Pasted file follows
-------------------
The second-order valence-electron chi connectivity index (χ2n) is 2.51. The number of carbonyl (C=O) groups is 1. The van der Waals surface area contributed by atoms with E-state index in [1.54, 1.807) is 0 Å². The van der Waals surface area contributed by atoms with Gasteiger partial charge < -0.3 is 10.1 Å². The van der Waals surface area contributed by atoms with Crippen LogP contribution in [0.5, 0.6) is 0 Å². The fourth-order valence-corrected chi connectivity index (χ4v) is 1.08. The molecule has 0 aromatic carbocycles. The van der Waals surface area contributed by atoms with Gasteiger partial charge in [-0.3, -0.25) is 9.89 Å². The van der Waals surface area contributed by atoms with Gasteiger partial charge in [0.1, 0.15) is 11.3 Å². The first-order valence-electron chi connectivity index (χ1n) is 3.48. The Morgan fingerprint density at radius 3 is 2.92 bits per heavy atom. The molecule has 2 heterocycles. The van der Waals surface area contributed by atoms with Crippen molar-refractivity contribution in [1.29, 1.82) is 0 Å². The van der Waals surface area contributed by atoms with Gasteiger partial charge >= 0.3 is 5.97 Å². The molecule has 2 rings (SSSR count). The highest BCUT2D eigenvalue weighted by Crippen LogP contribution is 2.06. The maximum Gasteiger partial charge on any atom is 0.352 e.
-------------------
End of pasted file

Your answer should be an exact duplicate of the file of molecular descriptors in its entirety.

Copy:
The second-order valence-electron chi connectivity index (χ2n) is 2.51. The number of carbonyl (C=O) groups is 1. The van der Waals surface area contributed by atoms with E-state index in [1.54, 1.807) is 0 Å². The van der Waals surface area contributed by atoms with Gasteiger partial charge < -0.3 is 10.1 Å². The van der Waals surface area contributed by atoms with Crippen LogP contribution in [0.5, 0.6) is 0 Å². The fourth-order valence-corrected chi connectivity index (χ4v) is 1.08. The molecule has 0 aromatic carbocycles. The van der Waals surface area contributed by atoms with Gasteiger partial charge in [-0.3, -0.25) is 9.89 Å². The van der Waals surface area contributed by atoms with Gasteiger partial charge in [0.1, 0.15) is 11.3 Å². The first-order valence-electron chi connectivity index (χ1n) is 3.48. The Morgan fingerprint density at radius 3 is 2.92 bits per heavy atom. The molecule has 2 heterocycles. The van der Waals surface area contributed by atoms with Crippen molar-refractivity contribution in [1.29, 1.82) is 0 Å². The van der Waals surface area contributed by atoms with Gasteiger partial charge >= 0.3 is 5.97 Å². The molecule has 2 rings (SSSR count). The highest BCUT2D eigenvalue weighted by Crippen LogP contribution is 2.06. The maximum Gasteiger partial charge on any atom is 0.352 e.